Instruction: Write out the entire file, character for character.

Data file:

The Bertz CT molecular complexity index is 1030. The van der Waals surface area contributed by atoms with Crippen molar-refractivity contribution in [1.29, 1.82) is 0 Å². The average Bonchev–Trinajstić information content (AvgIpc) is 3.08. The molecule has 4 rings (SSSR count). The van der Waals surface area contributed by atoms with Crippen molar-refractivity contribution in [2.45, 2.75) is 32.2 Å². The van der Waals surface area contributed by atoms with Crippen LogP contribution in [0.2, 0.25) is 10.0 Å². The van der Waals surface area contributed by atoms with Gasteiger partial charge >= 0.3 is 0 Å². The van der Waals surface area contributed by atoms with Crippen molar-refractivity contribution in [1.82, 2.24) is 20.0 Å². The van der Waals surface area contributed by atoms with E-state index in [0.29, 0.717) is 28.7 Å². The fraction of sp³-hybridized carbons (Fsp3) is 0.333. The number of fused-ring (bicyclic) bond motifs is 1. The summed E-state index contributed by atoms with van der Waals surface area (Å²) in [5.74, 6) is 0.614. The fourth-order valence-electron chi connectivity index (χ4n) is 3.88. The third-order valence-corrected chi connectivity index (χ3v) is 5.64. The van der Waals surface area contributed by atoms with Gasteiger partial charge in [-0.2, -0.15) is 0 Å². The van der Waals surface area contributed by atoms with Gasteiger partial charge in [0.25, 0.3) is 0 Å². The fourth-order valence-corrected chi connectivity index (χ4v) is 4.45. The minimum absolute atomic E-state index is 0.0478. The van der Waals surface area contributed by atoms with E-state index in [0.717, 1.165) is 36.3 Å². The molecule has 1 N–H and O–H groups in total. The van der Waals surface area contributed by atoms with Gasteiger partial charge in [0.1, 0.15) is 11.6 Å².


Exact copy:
The Bertz CT molecular complexity index is 1030. The van der Waals surface area contributed by atoms with Crippen molar-refractivity contribution in [1.29, 1.82) is 0 Å². The average Bonchev–Trinajstić information content (AvgIpc) is 3.08. The molecule has 4 rings (SSSR count). The van der Waals surface area contributed by atoms with Crippen molar-refractivity contribution in [2.45, 2.75) is 32.2 Å². The van der Waals surface area contributed by atoms with Crippen LogP contribution in [0.2, 0.25) is 10.0 Å². The van der Waals surface area contributed by atoms with Gasteiger partial charge >= 0.3 is 0 Å². The van der Waals surface area contributed by atoms with Crippen molar-refractivity contribution in [1.82, 2.24) is 20.0 Å². The van der Waals surface area contributed by atoms with E-state index in [0.29, 0.717) is 28.7 Å². The fraction of sp³-hybridized carbons (Fsp3) is 0.333. The number of fused-ring (bicyclic) bond motifs is 1. The summed E-state index contributed by atoms with van der Waals surface area (Å²) in [5.74, 6) is 0.614. The fourth-order valence-electron chi connectivity index (χ4n) is 3.88. The third-order valence-corrected chi connectivity index (χ3v) is 5.64. The van der Waals surface area contributed by atoms with Gasteiger partial charge in [-0.2, -0.15) is 0 Å². The van der Waals surface area contributed by atoms with Gasteiger partial charge in [0.25, 0.3) is 0 Å². The fourth-order valence-corrected chi connectivity index (χ4v) is 4.45. The minimum absolute atomic E-state index is 0.0478. The van der Waals surface area contributed by atoms with E-state index in [0.717, 1.165) is 36.3 Å². The molecule has 1 N–H and O–H groups in total. The van der Waals surface area contributed by atoms with Gasteiger partial charge in [0.1, 0.15) is 11.6 Å².